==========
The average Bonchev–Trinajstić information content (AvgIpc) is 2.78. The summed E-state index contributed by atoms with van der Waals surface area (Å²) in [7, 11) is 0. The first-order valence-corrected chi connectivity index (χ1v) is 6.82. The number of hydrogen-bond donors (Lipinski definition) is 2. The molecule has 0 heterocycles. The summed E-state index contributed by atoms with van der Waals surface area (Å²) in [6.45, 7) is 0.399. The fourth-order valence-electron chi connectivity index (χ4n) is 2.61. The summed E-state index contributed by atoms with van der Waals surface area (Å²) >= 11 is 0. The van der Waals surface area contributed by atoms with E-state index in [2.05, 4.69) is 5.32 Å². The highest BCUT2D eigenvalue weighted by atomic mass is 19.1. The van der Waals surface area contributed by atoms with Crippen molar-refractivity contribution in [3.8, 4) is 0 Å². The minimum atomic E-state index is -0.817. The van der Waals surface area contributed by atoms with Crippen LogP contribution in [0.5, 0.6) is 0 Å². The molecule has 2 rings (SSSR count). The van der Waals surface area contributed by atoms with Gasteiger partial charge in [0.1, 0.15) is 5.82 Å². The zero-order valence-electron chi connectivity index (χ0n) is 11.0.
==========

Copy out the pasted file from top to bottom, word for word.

The average Bonchev–Trinajstić information content (AvgIpc) is 2.78. The summed E-state index contributed by atoms with van der Waals surface area (Å²) in [7, 11) is 0. The first-order valence-corrected chi connectivity index (χ1v) is 6.82. The number of hydrogen-bond donors (Lipinski definition) is 2. The molecule has 0 heterocycles. The summed E-state index contributed by atoms with van der Waals surface area (Å²) in [6.45, 7) is 0.399. The fourth-order valence-electron chi connectivity index (χ4n) is 2.61. The summed E-state index contributed by atoms with van der Waals surface area (Å²) >= 11 is 0. The van der Waals surface area contributed by atoms with E-state index in [2.05, 4.69) is 5.32 Å². The highest BCUT2D eigenvalue weighted by atomic mass is 19.1. The van der Waals surface area contributed by atoms with Crippen molar-refractivity contribution in [3.8, 4) is 0 Å². The minimum atomic E-state index is -0.817. The van der Waals surface area contributed by atoms with Crippen LogP contribution in [0.5, 0.6) is 0 Å². The molecule has 2 rings (SSSR count). The van der Waals surface area contributed by atoms with Gasteiger partial charge in [0.1, 0.15) is 5.82 Å². The zero-order valence-electron chi connectivity index (χ0n) is 11.0.